- April 30, 2008 at 3:26 pm #257579Very good question, but making huge profits opens yourself up for huge risks. Also if you invest in the stock market it should be money that you don’t need to access for 5 years or more. Also long term investing should include bond investing as well.
For most of that means that if we are in the stock market we are saving for our kids college as well as for retirement.. The only way to make money in the stock market is long term investing and understanding all aspects of investing to keep costs down. Get some good books on investing before you begin so you are aware of the history, economics, costs, etc of investing.
For example many people when they see their mutual fund down sell, rather than buy more.
I wouldn’t recommend in investing in individual stock directly there is too much risk with individual companies unless you know much more about value investing and evaluating individual companies in the long term and their earnings, etc.
What Warren Buffet suggests for the first time investor to start out with Index Funds or low cost etf’s that follow the market indexes. etf’s work like stocks and have lower expense ratios, etc, however you have purchase fee of say$10 through Etrade/sharebuilder. I agree with him.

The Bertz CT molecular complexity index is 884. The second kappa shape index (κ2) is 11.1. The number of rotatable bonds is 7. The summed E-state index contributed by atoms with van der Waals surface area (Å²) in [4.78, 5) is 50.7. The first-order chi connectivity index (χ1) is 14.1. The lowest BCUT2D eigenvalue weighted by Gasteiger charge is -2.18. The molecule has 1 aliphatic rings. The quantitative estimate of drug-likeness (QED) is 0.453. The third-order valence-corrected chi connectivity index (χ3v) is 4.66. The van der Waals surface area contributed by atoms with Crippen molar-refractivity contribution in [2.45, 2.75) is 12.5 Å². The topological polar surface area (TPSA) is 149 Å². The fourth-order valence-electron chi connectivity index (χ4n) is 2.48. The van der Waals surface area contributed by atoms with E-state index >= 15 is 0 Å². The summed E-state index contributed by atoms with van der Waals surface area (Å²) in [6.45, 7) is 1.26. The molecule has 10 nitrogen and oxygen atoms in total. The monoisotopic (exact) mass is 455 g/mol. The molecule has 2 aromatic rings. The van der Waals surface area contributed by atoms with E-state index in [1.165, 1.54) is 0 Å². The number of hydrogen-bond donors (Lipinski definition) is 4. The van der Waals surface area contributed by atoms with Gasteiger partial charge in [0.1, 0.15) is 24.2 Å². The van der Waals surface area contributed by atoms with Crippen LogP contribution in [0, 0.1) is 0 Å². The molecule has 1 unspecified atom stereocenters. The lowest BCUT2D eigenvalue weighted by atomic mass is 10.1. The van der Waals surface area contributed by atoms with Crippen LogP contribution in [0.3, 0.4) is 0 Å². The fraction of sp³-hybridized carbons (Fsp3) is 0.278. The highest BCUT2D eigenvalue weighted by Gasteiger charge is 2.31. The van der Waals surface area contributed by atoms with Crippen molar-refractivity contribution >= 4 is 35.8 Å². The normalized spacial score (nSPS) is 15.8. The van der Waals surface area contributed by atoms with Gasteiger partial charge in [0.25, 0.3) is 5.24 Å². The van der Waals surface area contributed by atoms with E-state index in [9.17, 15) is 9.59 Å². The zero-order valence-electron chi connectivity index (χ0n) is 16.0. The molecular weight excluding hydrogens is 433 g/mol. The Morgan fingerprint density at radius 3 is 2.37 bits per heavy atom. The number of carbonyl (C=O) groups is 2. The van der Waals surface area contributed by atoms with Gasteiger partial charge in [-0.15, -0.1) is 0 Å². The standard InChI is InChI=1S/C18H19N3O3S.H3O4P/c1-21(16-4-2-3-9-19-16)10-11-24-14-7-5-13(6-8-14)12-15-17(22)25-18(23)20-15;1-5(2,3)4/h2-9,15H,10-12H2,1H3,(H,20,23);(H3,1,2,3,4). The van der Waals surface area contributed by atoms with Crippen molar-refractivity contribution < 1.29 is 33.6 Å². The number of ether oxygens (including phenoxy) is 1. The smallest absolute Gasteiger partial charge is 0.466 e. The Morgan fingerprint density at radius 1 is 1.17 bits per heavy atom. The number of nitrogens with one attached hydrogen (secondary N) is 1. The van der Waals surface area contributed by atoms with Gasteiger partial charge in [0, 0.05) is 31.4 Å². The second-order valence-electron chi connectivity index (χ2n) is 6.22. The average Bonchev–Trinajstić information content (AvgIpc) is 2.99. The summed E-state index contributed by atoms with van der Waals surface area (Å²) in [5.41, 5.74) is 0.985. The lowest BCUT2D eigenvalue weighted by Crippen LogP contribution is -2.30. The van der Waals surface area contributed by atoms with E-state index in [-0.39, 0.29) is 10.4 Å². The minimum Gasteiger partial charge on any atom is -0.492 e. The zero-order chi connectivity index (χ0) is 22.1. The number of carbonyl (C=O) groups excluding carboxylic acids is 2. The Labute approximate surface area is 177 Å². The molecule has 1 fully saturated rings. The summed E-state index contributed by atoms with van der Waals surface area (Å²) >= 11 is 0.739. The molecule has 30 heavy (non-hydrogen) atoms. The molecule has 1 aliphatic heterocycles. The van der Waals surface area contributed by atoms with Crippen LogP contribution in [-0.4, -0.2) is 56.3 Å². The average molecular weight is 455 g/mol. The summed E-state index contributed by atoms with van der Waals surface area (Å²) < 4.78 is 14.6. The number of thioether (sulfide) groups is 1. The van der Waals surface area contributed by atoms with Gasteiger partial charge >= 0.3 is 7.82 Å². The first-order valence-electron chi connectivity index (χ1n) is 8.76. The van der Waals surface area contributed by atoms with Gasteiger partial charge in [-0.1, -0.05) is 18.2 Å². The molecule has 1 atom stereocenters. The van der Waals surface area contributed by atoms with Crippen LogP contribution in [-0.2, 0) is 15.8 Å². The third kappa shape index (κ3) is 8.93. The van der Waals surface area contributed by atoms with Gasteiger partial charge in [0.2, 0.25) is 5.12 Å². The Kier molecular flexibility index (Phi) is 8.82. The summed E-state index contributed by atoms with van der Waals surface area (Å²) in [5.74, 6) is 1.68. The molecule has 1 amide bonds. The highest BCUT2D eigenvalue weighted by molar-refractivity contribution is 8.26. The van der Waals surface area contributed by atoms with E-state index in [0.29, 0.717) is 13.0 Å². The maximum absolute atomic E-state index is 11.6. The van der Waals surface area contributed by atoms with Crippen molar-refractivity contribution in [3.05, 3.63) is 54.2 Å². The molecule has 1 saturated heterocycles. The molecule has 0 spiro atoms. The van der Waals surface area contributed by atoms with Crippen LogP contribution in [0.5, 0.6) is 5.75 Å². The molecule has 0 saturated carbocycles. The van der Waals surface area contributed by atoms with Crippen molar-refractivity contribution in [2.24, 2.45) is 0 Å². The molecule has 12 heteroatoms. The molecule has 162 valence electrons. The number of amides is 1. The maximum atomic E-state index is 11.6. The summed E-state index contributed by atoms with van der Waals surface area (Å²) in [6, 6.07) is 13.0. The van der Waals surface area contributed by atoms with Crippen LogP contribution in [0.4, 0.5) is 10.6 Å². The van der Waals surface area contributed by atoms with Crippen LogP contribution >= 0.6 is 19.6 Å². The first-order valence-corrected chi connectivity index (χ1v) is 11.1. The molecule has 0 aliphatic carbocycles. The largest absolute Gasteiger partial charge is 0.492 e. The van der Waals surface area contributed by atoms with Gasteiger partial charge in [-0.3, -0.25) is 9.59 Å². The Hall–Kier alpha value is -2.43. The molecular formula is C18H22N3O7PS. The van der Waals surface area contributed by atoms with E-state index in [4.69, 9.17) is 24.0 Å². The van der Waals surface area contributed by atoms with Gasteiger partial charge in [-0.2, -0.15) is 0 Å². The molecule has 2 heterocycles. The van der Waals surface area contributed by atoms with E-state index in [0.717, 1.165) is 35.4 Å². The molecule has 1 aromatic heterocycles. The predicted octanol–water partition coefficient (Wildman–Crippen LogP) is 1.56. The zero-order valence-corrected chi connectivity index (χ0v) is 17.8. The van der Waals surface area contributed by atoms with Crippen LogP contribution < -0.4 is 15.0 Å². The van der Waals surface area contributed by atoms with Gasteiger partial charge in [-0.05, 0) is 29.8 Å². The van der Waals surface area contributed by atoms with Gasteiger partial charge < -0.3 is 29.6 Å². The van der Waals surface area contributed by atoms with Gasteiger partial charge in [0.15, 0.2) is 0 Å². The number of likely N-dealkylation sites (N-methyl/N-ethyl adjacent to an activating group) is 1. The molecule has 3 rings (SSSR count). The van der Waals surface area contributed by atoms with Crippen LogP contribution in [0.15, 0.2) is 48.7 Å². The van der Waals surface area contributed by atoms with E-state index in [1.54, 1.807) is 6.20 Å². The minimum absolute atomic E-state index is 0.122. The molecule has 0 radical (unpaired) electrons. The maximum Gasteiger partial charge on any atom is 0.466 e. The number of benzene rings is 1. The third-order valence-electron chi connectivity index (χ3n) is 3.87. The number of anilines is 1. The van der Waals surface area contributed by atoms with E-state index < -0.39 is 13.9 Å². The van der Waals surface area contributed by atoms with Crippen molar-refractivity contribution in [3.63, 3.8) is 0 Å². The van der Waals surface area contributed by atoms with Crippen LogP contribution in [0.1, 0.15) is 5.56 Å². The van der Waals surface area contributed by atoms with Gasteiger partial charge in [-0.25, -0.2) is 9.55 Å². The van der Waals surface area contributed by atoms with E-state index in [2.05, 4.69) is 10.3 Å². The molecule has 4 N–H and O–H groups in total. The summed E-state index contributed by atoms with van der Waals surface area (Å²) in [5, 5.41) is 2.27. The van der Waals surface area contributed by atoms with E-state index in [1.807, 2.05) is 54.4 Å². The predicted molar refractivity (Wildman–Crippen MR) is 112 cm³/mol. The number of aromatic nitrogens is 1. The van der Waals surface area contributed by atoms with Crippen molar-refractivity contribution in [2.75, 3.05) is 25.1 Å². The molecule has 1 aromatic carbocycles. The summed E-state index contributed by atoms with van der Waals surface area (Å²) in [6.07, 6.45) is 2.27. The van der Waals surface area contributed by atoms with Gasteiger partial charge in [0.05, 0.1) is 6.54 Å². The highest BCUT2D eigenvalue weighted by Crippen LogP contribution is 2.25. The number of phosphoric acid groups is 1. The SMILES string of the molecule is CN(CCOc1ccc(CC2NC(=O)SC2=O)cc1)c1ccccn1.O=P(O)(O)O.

I personally only do Index Funds in my Roth IRAand my 401K is mutual funds. My short term money is in an ING account.
Very few people should be investing directly in individual stocks since it is very hard to beat the market average, that after years of long term investing is about 10-11%.
It’s very hard to beat the market and get better than 10% longterm, so I recommend a beginning investor invest in Index Funds. Yes you might be excited to gain 30% like in 1999 in overpriced stocks, but then the loss of 40% in 2000-2002.
I think the biggest thing in investing is a good understanding of all things in the stock market. Try to understand expenses in investing and keep those low, value investing, growth investing, large cap, small cap, mid cap, foreign investing, Real estate investing, precious metals investing. Also try to understand how people evaluate the value of stocks.
For example P/E ratios, etc.
I recommend two different books that have been helpful to me on beginning investor (which is what I consider myself). I’ve read a bunch more on mutual funds as well. Very very helpful stuff if you want to cut costs.
__A Lazy Person’s Guide to Investing__
__Four Pillars of Investing__
You can save yourself alot of money by knowing a bunch of this stuff, for example on many of the Mutual funds that you by you can pay a 5% – 8% sales fee that really isn’t needed if you buy from a broker and the mutual fund has 2% expense ratio. Over time that really really dings you total return.
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